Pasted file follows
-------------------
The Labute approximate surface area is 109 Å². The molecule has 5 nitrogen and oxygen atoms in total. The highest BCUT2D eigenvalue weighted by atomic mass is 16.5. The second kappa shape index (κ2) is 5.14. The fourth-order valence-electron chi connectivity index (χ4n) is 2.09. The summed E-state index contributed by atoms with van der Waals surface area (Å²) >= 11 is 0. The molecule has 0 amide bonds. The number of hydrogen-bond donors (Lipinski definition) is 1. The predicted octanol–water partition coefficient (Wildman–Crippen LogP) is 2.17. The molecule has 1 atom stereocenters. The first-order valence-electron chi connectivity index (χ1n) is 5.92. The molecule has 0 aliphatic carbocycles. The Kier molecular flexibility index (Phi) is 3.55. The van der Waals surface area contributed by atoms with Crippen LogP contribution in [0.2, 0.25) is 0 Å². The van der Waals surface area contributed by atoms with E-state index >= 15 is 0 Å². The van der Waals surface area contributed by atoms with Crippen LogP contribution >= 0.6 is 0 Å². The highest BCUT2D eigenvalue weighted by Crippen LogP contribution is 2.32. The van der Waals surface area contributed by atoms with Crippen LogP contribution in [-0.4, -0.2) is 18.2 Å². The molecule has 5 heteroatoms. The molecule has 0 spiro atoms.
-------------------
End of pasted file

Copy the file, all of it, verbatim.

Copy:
The Labute approximate surface area is 109 Å². The molecule has 5 nitrogen and oxygen atoms in total. The highest BCUT2D eigenvalue weighted by atomic mass is 16.5. The second kappa shape index (κ2) is 5.14. The fourth-order valence-electron chi connectivity index (χ4n) is 2.09. The summed E-state index contributed by atoms with van der Waals surface area (Å²) >= 11 is 0. The molecule has 0 amide bonds. The number of hydrogen-bond donors (Lipinski definition) is 1. The predicted octanol–water partition coefficient (Wildman–Crippen LogP) is 2.17. The molecule has 1 atom stereocenters. The first-order valence-electron chi connectivity index (χ1n) is 5.92. The molecule has 0 aliphatic carbocycles. The Kier molecular flexibility index (Phi) is 3.55. The van der Waals surface area contributed by atoms with Crippen LogP contribution in [0.2, 0.25) is 0 Å². The van der Waals surface area contributed by atoms with E-state index >= 15 is 0 Å². The van der Waals surface area contributed by atoms with Crippen LogP contribution >= 0.6 is 0 Å². The highest BCUT2D eigenvalue weighted by Crippen LogP contribution is 2.32. The van der Waals surface area contributed by atoms with Crippen LogP contribution in [-0.4, -0.2) is 18.2 Å². The molecule has 5 heteroatoms. The molecule has 0 spiro atoms.